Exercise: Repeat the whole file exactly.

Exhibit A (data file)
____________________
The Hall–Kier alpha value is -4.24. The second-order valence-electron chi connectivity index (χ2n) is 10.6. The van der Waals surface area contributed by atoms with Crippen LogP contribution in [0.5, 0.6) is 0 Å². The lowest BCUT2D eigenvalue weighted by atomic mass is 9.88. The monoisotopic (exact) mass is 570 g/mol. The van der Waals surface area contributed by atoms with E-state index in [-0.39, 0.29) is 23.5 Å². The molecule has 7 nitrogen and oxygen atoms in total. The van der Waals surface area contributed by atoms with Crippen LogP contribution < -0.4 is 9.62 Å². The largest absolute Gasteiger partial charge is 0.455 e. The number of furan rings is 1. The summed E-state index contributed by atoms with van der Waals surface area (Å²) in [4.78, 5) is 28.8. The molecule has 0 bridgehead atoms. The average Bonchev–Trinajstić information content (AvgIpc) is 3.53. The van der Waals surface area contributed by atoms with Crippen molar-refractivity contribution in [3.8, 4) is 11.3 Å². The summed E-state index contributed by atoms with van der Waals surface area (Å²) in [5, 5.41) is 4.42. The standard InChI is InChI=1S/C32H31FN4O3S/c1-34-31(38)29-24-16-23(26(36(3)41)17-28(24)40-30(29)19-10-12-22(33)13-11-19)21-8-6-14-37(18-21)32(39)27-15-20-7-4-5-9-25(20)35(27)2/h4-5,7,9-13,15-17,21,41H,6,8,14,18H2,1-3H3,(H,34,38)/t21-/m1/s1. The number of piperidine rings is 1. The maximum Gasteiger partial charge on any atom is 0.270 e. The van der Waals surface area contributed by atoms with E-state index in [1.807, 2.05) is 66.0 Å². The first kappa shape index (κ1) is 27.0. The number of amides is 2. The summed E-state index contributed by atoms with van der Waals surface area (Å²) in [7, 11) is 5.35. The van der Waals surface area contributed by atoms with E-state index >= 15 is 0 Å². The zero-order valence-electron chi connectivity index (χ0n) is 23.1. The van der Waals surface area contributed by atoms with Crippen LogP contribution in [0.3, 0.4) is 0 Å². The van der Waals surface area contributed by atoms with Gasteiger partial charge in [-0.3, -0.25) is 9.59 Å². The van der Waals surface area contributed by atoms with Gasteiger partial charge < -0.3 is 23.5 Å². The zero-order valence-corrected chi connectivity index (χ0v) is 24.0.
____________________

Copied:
The Hall–Kier alpha value is -4.24. The second-order valence-electron chi connectivity index (χ2n) is 10.6. The van der Waals surface area contributed by atoms with Crippen LogP contribution in [0.5, 0.6) is 0 Å². The lowest BCUT2D eigenvalue weighted by atomic mass is 9.88. The monoisotopic (exact) mass is 570 g/mol. The van der Waals surface area contributed by atoms with E-state index in [-0.39, 0.29) is 23.5 Å². The molecule has 7 nitrogen and oxygen atoms in total. The van der Waals surface area contributed by atoms with Crippen LogP contribution < -0.4 is 9.62 Å². The largest absolute Gasteiger partial charge is 0.455 e. The number of furan rings is 1. The summed E-state index contributed by atoms with van der Waals surface area (Å²) in [4.78, 5) is 28.8. The molecule has 0 bridgehead atoms. The average Bonchev–Trinajstić information content (AvgIpc) is 3.53. The van der Waals surface area contributed by atoms with Crippen molar-refractivity contribution in [3.8, 4) is 11.3 Å². The summed E-state index contributed by atoms with van der Waals surface area (Å²) in [5, 5.41) is 4.42. The standard InChI is InChI=1S/C32H31FN4O3S/c1-34-31(38)29-24-16-23(26(36(3)41)17-28(24)40-30(29)19-10-12-22(33)13-11-19)21-8-6-14-37(18-21)32(39)27-15-20-7-4-5-9-25(20)35(27)2/h4-5,7,9-13,15-17,21,41H,6,8,14,18H2,1-3H3,(H,34,38)/t21-/m1/s1. The number of piperidine rings is 1. The maximum Gasteiger partial charge on any atom is 0.270 e. The van der Waals surface area contributed by atoms with E-state index in [1.807, 2.05) is 66.0 Å². The first kappa shape index (κ1) is 27.0. The number of amides is 2. The summed E-state index contributed by atoms with van der Waals surface area (Å²) in [7, 11) is 5.35. The van der Waals surface area contributed by atoms with E-state index >= 15 is 0 Å². The zero-order valence-electron chi connectivity index (χ0n) is 23.1. The van der Waals surface area contributed by atoms with Crippen LogP contribution in [0.3, 0.4) is 0 Å². The van der Waals surface area contributed by atoms with Gasteiger partial charge in [-0.3, -0.25) is 9.59 Å². The van der Waals surface area contributed by atoms with Gasteiger partial charge < -0.3 is 23.5 Å². The zero-order valence-corrected chi connectivity index (χ0v) is 24.0.